by Ferruccio Damiani, Luca Paolini and Luca Roversi (Università di Torino, Italia)

We point out the relevant features of the incoming quantum devices in a programming perspective.  Then, we outline some issues that programming languages should face and some solution attempts. We conclude arguing how quantum programming language will ease the quantum spreading in the information and communications technology world.

Quantum computing, performed on devices that rely on quantum phenomena, will enable us to achieve computations that are intractable by means of classical computers. Quantum computers will speed up computational solutions in areas including chemistry (for example, materials science, pharmaceuticals), artificial intelligence (for instance, machine learning), biology, finance and more.

It is commonly accepted that such physical quantum devices must fulfil five criteria as identified by DiVincenzo [L1]. First, they must provide a set of well-behaving qubits that form the quantum memory. Second, they must be able to initialise the state of the quantum memory. Third, since quantum states lose information quickly (because of environmental interference), the decoherence time of quantum memory must be suitably long. Fourth, they must incorporate a set of quantum universal gates, i.e., a set that can approximate the result of any given quantum computation with arbitrary accuracy. Fifth, they must provide a suitable quantum measurement support. These constraints are the key hurdles that engineers must overcome, but there are others too. For example, additional issues are the satisfaction of adjacency/neighbouring constraints on the physical realisation of qubits and the reliability of quantum communication between different quantum computers or nodes.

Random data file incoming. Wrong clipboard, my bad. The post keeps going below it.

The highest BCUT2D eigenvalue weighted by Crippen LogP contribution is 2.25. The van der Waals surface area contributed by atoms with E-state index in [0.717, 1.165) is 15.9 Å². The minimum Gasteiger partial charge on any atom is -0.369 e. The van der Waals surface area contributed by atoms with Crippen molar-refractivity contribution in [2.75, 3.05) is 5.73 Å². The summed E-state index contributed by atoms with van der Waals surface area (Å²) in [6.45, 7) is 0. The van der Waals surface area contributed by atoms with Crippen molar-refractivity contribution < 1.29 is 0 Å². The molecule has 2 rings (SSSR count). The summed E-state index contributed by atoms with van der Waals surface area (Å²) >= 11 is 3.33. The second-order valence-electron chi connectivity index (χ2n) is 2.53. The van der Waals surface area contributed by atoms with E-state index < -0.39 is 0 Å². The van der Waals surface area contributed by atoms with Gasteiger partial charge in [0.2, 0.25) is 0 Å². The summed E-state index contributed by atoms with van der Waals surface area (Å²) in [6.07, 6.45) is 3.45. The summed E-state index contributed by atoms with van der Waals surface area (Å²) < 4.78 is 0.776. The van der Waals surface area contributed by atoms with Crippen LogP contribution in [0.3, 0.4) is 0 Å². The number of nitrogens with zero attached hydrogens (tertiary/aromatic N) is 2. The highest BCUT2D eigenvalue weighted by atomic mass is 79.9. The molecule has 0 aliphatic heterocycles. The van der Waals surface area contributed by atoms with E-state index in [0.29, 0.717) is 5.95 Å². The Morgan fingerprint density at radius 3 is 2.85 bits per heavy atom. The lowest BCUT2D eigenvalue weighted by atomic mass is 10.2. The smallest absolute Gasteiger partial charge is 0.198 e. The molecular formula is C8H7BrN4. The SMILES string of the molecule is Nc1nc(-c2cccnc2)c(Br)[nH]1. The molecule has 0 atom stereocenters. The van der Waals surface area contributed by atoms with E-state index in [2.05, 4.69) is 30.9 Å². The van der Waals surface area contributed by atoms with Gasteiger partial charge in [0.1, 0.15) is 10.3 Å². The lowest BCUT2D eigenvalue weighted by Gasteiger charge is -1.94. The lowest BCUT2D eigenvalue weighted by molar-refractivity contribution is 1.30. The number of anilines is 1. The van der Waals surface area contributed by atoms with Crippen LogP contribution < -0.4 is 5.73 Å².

The state of the art of quantum computers based on universal quantum gates is represented by Noisy Intermediate-Scale Quantum architectures (NISQ), which can supply some hundreds of noisy qubits, i.e., qubits with a limited capacity to preserve quantum coherence. The reason is that the current technology is not able to perfectly isolate qubits from the external environment.